HM Land Registry Annual Report Release
Over the last 12 months Land Registry has paid out £5.3m in compensation for inaccuracies in its register and compensation for fraud.
Representing only 0.00008% of the title value of property in its register, the organisation states it is only a miniscule amount lost of taxpayer funds. The organisation has also stated that it has introduced a new fraud management system to enhance its resilience to fraud whilst continuing to provide protection to the victims of fraud as well as those of errors in the register.
Within the last 12 months the amount of property fraud has been on the increase, especially during lockdown, where criminals are using techniques to defraud estate agents, solicitors and Land Registry. The amount of property fraud, where a criminal attempted to sell a property that did not belong to them, has doubled within the last decade, with the value of fraud increasing 400% from £7m to £25m between 2013 and 2017.
Other areas covered in the report included the ability to fulfil the mission to modernise the organisation whilst maintaining service during the pandemic. Simon Hayes, Chief Executive and Chief Land Registrar stated:
“HM Land Registry and tis staff have needed to display flexibility, resilience and creativity to continue to deliver our vital function in support of the property market, and the wider economy.”
At the beginning of lockdown the organisation focused on keeping the most vital services up and running “those essential to the continued functioning of the property market” and managed to move just under 6,000 workers to moving remotely, a huge feat for any organisation.
The organisation aims for excellent service for its customers and is achieving good results, with 90% of customers giving a satisfaction rating of good, very good or excellent.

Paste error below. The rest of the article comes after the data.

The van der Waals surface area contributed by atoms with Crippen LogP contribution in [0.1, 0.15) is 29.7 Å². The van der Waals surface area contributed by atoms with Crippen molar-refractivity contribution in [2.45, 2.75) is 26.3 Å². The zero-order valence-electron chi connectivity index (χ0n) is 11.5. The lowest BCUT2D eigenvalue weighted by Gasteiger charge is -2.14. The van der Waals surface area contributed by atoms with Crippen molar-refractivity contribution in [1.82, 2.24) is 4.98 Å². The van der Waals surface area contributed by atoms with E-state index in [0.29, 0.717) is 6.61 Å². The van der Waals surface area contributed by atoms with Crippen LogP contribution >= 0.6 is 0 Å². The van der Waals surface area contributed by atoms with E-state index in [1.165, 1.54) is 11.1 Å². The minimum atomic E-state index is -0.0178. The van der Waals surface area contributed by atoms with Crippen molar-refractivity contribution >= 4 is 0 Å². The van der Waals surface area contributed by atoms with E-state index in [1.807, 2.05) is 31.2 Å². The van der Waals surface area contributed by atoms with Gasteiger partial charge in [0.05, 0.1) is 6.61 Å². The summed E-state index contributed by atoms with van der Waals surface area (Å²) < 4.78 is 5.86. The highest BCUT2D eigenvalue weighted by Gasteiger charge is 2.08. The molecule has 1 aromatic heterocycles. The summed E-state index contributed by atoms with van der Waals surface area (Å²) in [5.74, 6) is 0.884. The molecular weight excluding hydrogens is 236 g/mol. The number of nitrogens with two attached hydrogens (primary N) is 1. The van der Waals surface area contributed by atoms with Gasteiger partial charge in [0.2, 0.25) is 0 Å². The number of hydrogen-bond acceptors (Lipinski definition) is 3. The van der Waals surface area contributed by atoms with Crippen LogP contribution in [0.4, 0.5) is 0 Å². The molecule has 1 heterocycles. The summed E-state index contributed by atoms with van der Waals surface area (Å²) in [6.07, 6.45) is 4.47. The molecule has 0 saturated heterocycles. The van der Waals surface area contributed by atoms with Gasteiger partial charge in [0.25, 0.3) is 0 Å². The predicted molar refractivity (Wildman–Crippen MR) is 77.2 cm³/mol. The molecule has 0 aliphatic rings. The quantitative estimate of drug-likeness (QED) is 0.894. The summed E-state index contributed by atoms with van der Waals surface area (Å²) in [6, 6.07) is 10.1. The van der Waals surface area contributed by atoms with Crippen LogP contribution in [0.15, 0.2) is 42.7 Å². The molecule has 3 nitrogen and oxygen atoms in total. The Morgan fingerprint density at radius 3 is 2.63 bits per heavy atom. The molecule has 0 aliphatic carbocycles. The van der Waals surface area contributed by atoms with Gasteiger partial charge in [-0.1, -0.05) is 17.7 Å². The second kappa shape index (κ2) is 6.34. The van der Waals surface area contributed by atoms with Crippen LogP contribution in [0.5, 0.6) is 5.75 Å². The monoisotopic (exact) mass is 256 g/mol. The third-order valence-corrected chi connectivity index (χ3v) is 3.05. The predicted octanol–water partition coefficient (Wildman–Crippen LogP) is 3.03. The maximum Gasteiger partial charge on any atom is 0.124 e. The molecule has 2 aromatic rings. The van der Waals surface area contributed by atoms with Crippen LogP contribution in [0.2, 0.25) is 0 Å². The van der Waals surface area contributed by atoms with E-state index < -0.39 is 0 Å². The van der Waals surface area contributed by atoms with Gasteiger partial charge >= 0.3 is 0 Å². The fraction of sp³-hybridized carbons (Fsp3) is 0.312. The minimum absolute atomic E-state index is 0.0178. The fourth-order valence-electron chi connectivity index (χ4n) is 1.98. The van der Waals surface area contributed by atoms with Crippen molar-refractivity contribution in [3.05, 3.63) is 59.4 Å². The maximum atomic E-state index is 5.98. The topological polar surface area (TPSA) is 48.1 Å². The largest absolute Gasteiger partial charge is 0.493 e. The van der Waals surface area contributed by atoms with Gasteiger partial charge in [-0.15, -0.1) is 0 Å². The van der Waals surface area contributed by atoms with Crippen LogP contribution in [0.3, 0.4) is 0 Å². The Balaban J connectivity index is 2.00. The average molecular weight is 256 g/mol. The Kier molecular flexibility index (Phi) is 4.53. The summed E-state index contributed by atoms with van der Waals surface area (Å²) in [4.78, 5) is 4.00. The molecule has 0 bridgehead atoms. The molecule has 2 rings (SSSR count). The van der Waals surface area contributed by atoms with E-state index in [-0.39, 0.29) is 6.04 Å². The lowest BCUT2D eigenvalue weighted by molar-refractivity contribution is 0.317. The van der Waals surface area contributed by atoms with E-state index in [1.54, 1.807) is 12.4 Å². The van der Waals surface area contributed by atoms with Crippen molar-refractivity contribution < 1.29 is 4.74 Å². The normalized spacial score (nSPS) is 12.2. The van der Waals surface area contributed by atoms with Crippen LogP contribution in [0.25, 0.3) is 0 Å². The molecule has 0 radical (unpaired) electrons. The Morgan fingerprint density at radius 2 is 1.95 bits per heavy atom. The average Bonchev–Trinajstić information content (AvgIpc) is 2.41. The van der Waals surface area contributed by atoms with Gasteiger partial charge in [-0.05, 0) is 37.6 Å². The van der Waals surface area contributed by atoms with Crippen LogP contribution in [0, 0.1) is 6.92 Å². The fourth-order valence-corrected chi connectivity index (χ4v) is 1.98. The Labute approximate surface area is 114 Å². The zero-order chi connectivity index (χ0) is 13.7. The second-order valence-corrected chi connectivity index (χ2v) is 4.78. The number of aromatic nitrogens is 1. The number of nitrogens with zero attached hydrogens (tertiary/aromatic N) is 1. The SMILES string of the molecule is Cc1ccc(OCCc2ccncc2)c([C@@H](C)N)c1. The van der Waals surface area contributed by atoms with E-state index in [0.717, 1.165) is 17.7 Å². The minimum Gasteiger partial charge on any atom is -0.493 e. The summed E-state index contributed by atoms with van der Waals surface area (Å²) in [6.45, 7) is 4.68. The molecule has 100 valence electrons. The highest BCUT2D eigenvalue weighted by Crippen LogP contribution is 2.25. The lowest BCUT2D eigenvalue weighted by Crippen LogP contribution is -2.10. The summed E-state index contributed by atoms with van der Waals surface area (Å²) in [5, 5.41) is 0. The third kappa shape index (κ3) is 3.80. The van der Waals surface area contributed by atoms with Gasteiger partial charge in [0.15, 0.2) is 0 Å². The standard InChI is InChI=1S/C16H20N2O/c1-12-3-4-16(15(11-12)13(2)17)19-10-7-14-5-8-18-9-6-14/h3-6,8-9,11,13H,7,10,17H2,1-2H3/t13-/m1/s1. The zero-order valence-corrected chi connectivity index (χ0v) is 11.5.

Customer support teams are trained by a dedicated training team and handled close to one million calls and processed almost 200,000 emails in 2019/2020.
There has also been a focus to digitisation, with the organisation receiving verified digital data from customers and nearly 10,000 remortgages having been registered in the ‘Sign Your Mortgage Deed’ digital service. Nearly 95% of services are now delivered through the online business portals and more than 83.6% of customer requests are fully automated.
Andrew Trigg, Acting Director of Digital, Data and Technology stated:
“Our digital transformation focuses on receiving verified digital data from our customers, which can enable their request to be processed in a way that eliminates manual administrative tasks.”
The CLC has issued the following statement in response to the publication of the report:
“The Land Registry’s Annual Report shows an organisation that has a strong customer and solution focus. It has been most welcome to see how they have engaged with stakeholders and sought to rapidly adapt their process during the COVID-19 pandemic. Their work in areas such as biometric verification and e-signatures has the potential to kick-start the digitisation of the parts of the conveyancing process we foresaw in our Conveyancing 2030 discussion paper at the beginning of this year.
“While they moved well to remote working for a significant number of staff, we are aware that delays are developing and trust they will be overcome quickly now as they are clearly causing difficulties in the conveyancing process.
“Where there were problems earlier in the year HM Land Registry positively engaged with the CLC and the community we regulate to hear and respond to criticism, and other public sector organisations could learn from their approach.”
To view the full report please visit the https://www.gov.uk website.